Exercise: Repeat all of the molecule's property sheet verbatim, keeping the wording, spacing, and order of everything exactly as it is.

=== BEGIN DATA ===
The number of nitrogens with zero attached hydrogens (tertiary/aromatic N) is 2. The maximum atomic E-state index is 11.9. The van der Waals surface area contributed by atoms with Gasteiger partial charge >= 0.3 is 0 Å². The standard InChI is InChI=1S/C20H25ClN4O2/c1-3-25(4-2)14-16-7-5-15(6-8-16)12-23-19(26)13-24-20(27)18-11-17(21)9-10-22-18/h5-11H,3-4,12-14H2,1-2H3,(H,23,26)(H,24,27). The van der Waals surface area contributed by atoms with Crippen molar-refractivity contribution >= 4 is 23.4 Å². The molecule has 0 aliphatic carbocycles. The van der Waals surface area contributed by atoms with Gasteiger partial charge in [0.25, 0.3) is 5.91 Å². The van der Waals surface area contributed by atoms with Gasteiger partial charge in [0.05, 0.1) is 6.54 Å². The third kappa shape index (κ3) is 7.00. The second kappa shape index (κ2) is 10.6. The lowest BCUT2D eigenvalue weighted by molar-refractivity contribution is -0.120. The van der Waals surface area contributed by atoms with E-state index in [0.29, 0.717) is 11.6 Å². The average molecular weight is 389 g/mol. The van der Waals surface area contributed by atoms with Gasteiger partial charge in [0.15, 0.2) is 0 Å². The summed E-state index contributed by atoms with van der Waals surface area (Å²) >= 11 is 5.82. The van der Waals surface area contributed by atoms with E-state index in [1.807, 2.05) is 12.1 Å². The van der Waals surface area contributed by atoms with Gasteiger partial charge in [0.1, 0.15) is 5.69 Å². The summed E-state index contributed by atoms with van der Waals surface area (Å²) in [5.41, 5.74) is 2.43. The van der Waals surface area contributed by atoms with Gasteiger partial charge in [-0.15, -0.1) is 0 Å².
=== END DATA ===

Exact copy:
The number of nitrogens with zero attached hydrogens (tertiary/aromatic N) is 2. The maximum atomic E-state index is 11.9. The van der Waals surface area contributed by atoms with Gasteiger partial charge >= 0.3 is 0 Å². The standard InChI is InChI=1S/C20H25ClN4O2/c1-3-25(4-2)14-16-7-5-15(6-8-16)12-23-19(26)13-24-20(27)18-11-17(21)9-10-22-18/h5-11H,3-4,12-14H2,1-2H3,(H,23,26)(H,24,27). The van der Waals surface area contributed by atoms with Crippen molar-refractivity contribution >= 4 is 23.4 Å². The molecule has 0 aliphatic carbocycles. The van der Waals surface area contributed by atoms with Gasteiger partial charge in [0.25, 0.3) is 5.91 Å². The van der Waals surface area contributed by atoms with Gasteiger partial charge in [0.05, 0.1) is 6.54 Å². The third kappa shape index (κ3) is 7.00. The second kappa shape index (κ2) is 10.6. The lowest BCUT2D eigenvalue weighted by molar-refractivity contribution is -0.120. The van der Waals surface area contributed by atoms with E-state index in [0.29, 0.717) is 11.6 Å². The average molecular weight is 389 g/mol. The van der Waals surface area contributed by atoms with Gasteiger partial charge in [0.15, 0.2) is 0 Å². The summed E-state index contributed by atoms with van der Waals surface area (Å²) >= 11 is 5.82. The van der Waals surface area contributed by atoms with E-state index in [1.807, 2.05) is 12.1 Å². The van der Waals surface area contributed by atoms with Gasteiger partial charge in [0.1, 0.15) is 5.69 Å². The summed E-state index contributed by atoms with van der Waals surface area (Å²) in [5.41, 5.74) is 2.43. The van der Waals surface area contributed by atoms with Gasteiger partial charge in [-0.15, -0.1) is 0 Å².